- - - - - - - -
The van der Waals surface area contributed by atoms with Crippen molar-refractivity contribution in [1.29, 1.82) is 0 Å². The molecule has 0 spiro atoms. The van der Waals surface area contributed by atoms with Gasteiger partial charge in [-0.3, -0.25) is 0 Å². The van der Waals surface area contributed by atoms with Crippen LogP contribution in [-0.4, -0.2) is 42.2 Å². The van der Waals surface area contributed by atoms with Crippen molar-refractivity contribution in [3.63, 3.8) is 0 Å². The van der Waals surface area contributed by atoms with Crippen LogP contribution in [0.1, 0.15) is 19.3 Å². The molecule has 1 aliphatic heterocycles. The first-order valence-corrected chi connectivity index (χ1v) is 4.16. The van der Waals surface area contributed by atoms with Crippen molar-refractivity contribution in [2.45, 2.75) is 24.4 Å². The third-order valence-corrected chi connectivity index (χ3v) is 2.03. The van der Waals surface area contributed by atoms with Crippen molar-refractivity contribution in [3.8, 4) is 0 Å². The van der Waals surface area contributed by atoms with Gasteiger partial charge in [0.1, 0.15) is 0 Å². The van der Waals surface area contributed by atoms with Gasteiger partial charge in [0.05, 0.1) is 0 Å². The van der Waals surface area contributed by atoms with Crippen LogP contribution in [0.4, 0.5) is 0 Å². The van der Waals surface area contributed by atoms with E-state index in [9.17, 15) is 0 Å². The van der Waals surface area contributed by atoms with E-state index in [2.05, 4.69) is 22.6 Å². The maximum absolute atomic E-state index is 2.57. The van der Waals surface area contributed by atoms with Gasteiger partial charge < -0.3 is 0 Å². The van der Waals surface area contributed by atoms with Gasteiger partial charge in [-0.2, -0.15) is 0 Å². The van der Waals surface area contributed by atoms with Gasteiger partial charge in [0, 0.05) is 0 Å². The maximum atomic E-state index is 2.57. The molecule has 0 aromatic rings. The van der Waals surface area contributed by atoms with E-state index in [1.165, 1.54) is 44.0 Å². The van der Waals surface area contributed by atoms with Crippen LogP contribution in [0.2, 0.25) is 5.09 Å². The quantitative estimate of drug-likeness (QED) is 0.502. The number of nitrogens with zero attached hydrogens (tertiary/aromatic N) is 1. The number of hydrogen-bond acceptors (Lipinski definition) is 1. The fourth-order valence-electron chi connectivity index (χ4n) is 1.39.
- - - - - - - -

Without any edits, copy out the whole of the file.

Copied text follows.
The van der Waals surface area contributed by atoms with Crippen molar-refractivity contribution in [1.29, 1.82) is 0 Å². The molecule has 0 spiro atoms. The van der Waals surface area contributed by atoms with Gasteiger partial charge in [-0.3, -0.25) is 0 Å². The van der Waals surface area contributed by atoms with Crippen LogP contribution in [-0.4, -0.2) is 42.2 Å². The van der Waals surface area contributed by atoms with Crippen molar-refractivity contribution in [3.63, 3.8) is 0 Å². The van der Waals surface area contributed by atoms with Crippen LogP contribution in [0.1, 0.15) is 19.3 Å². The molecule has 1 aliphatic heterocycles. The first-order valence-corrected chi connectivity index (χ1v) is 4.16. The van der Waals surface area contributed by atoms with Crippen molar-refractivity contribution in [2.45, 2.75) is 24.4 Å². The third-order valence-corrected chi connectivity index (χ3v) is 2.03. The van der Waals surface area contributed by atoms with Crippen molar-refractivity contribution in [3.8, 4) is 0 Å². The van der Waals surface area contributed by atoms with Gasteiger partial charge in [0.1, 0.15) is 0 Å². The van der Waals surface area contributed by atoms with Gasteiger partial charge in [0.05, 0.1) is 0 Å². The van der Waals surface area contributed by atoms with Crippen LogP contribution in [0.4, 0.5) is 0 Å². The van der Waals surface area contributed by atoms with E-state index in [9.17, 15) is 0 Å². The van der Waals surface area contributed by atoms with E-state index in [2.05, 4.69) is 22.6 Å². The maximum absolute atomic E-state index is 2.57. The van der Waals surface area contributed by atoms with Gasteiger partial charge < -0.3 is 0 Å². The van der Waals surface area contributed by atoms with Gasteiger partial charge in [-0.2, -0.15) is 0 Å². The van der Waals surface area contributed by atoms with Gasteiger partial charge in [0, 0.05) is 0 Å². The maximum atomic E-state index is 2.57. The molecule has 0 aromatic rings. The van der Waals surface area contributed by atoms with E-state index in [1.165, 1.54) is 44.0 Å². The van der Waals surface area contributed by atoms with Crippen LogP contribution in [0.2, 0.25) is 5.09 Å². The quantitative estimate of drug-likeness (QED) is 0.502. The number of nitrogens with zero attached hydrogens (tertiary/aromatic N) is 1. The number of hydrogen-bond acceptors (Lipinski definition) is 1. The fourth-order valence-electron chi connectivity index (χ4n) is 1.39.